Burqa ban causes debate (20)

8/11/2015 9:13 AM
Category: Society

Estonia's Minister of Social Protection Margus Tsahkna proposed last week that Estonia should ban wearing the burqa in public. As with the migration debate in general, the suggestion has polarized opinions again.

Equal treatment commissioner: burqa ban against human rights

Estonia's Gender Equality and Equal Treatment Commissioner Mari-Liis Sepper shares a similar position to local Muslim community head, imam Ildar Muhamedšin, saying that by outlawing clothing that carries cultural or religious significance, the state would restrict human rights.

She added that Tsahkna's recommendation indicates either fear or ignorance.

“Estonia is a democratic society, based on law, where the rights of all people are protected, regardless of their gender, nationality, ethnic or religious background. The Muslim women have exactly the same entitlement as others to express their beliefs, as well as to live and dress according to their cultural custom, without the state limiting their religious freedom against the will of our constitution,” she said.

Sepper said that the government should instead try harder to fight against “the xenophobic storms” that have gained ground in the country recently, and ensure that Estonia would have the image of a tolerant country that respects human rights. She added that anti-migration rhetoric is causing a damaging blow to integration and respect between people.

Paet: burqa is a sign of female oppression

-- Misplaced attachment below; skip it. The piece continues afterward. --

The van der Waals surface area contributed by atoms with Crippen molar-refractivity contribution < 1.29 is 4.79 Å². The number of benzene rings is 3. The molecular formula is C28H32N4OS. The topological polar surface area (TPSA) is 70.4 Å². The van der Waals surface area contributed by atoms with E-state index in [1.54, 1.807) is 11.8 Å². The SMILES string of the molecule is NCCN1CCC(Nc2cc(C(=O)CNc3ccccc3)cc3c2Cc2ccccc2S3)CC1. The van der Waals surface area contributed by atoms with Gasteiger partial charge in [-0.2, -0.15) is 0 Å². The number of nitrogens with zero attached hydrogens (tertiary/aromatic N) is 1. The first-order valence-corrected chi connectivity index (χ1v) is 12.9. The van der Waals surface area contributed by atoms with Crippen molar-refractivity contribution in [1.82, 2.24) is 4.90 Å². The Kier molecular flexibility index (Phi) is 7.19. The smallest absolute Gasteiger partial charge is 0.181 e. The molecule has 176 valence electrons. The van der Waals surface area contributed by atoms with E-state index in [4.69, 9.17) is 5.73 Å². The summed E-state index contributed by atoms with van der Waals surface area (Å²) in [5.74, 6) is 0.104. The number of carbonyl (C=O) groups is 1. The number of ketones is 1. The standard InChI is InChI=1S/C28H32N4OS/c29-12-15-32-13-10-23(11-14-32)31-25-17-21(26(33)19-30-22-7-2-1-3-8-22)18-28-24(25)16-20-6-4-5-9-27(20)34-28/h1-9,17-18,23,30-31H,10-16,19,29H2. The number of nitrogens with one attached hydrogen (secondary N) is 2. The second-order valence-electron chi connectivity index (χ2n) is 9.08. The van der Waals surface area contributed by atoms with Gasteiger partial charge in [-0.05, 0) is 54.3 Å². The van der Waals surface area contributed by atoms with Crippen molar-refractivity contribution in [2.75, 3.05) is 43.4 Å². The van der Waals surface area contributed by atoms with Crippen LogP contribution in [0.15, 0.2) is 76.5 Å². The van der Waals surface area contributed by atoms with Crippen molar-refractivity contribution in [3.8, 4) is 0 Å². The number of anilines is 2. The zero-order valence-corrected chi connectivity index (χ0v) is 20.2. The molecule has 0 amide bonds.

Liberal MEP Urmas Paet disagreed with Sepper. Paet said that covering one's face has nothing to do with religious freedom, but quite an opposite – it oppresses women.

“Without a doubt, forcing a woman to hide her face goes against individual freedom. We have to oppose the attempts to restrict women's rights,” Paet said.

But Paet added that there is no need for legal intervention. “Estonian society is already quite heavily regulated by law. There is no need to organize everything by command, but there must be enough common sense for self-regulation. The society must be strong enough in general to stand up for gender equality”.

Maruste in support of the ban, cites security aspect

Rait Maruste, a former judge at the European Court of Human Rights and a former Reform Party MP, has so far been the only other politician apart from Tsahkna to take a clear stand in support of the ban.

Maruste did not see anything unconstitutional in the possible ban and told Eesti Päevaleht that just like every European who travels to Islamic countries and has to respect local customs, people immigrating to Europe should follow local traditions. “It's an alien traditon for us,” he said.

Maruste also emphasized the security aspect of not permitting to cover one's face, as it would make the identification process very difficult if someone commits a crime hiding under the burqa.

Last week, Social Protection Minister Margus Tsahkna asked Urmas Reinsalu, the justice minister, to analyze possible problems from the inflow of asylum seekers. The majority of asylum seekers coming to Estonia will be from predominately Muslim nations and there is a chance some immigrants will want to observe strict religious rules, including clothing. Tsahkna, therefore, proposed banning clothes which cover the face, such as burqas. “We have become accustomed to be able to identify people in public spaces,” Tsahkna said.

A burqa is an enveloping outer garment worn by women in some Islamic traditions, but not all, to cover their bodies when in public.

It has caused debate across Europe before. In 2010, both France and Belgium banned wearing the burqa in public, and the Netherlands did the same this year. The United Kingdom has not taken an offical stance yet and the wearing is allowed, although a poll in 2011 indicated that 66 percent of British people supported banning the burqa in all public places.

S. Tambur

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